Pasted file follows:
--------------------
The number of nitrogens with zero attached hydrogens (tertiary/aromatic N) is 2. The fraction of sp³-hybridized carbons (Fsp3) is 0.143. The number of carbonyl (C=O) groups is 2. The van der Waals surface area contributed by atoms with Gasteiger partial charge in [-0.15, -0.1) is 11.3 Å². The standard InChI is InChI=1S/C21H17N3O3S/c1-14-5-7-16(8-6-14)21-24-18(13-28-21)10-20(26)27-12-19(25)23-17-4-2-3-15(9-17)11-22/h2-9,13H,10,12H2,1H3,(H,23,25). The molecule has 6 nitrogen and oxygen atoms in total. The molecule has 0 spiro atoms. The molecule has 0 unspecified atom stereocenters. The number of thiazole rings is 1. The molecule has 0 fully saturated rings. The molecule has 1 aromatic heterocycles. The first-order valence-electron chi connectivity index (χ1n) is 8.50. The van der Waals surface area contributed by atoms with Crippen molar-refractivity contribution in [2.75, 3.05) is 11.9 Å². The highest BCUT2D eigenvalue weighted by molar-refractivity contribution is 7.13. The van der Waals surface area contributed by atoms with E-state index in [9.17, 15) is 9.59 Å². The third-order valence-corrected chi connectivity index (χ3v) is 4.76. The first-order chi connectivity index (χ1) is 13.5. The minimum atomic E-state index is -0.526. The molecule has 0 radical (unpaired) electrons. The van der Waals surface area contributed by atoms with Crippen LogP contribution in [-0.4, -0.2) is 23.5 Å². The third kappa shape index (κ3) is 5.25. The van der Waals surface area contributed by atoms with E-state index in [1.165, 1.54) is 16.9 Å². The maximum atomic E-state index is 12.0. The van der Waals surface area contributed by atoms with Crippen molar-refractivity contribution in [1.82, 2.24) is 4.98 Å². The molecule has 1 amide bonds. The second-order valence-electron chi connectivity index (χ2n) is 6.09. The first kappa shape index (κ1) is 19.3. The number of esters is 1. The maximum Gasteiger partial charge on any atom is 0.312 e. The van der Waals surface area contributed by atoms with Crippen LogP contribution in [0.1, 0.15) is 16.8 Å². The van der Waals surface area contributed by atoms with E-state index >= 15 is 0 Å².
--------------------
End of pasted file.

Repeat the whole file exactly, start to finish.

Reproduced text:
The number of nitrogens with zero attached hydrogens (tertiary/aromatic N) is 2. The fraction of sp³-hybridized carbons (Fsp3) is 0.143. The number of carbonyl (C=O) groups is 2. The van der Waals surface area contributed by atoms with Gasteiger partial charge in [-0.15, -0.1) is 11.3 Å². The standard InChI is InChI=1S/C21H17N3O3S/c1-14-5-7-16(8-6-14)21-24-18(13-28-21)10-20(26)27-12-19(25)23-17-4-2-3-15(9-17)11-22/h2-9,13H,10,12H2,1H3,(H,23,25). The molecule has 6 nitrogen and oxygen atoms in total. The molecule has 0 spiro atoms. The molecule has 0 unspecified atom stereocenters. The number of thiazole rings is 1. The molecule has 0 fully saturated rings. The molecule has 1 aromatic heterocycles. The first-order valence-electron chi connectivity index (χ1n) is 8.50. The van der Waals surface area contributed by atoms with Crippen molar-refractivity contribution in [2.75, 3.05) is 11.9 Å². The highest BCUT2D eigenvalue weighted by molar-refractivity contribution is 7.13. The van der Waals surface area contributed by atoms with E-state index in [9.17, 15) is 9.59 Å². The third-order valence-corrected chi connectivity index (χ3v) is 4.76. The first-order chi connectivity index (χ1) is 13.5. The minimum atomic E-state index is -0.526. The molecule has 0 radical (unpaired) electrons. The van der Waals surface area contributed by atoms with Crippen LogP contribution in [-0.4, -0.2) is 23.5 Å². The third kappa shape index (κ3) is 5.25. The van der Waals surface area contributed by atoms with E-state index in [1.165, 1.54) is 16.9 Å². The maximum atomic E-state index is 12.0. The van der Waals surface area contributed by atoms with Crippen molar-refractivity contribution in [1.82, 2.24) is 4.98 Å². The molecule has 1 amide bonds. The second-order valence-electron chi connectivity index (χ2n) is 6.09. The first kappa shape index (κ1) is 19.3. The number of esters is 1. The maximum Gasteiger partial charge on any atom is 0.312 e. The van der Waals surface area contributed by atoms with Crippen LogP contribution in [0.1, 0.15) is 16.8 Å². The van der Waals surface area contributed by atoms with E-state index >= 15 is 0 Å².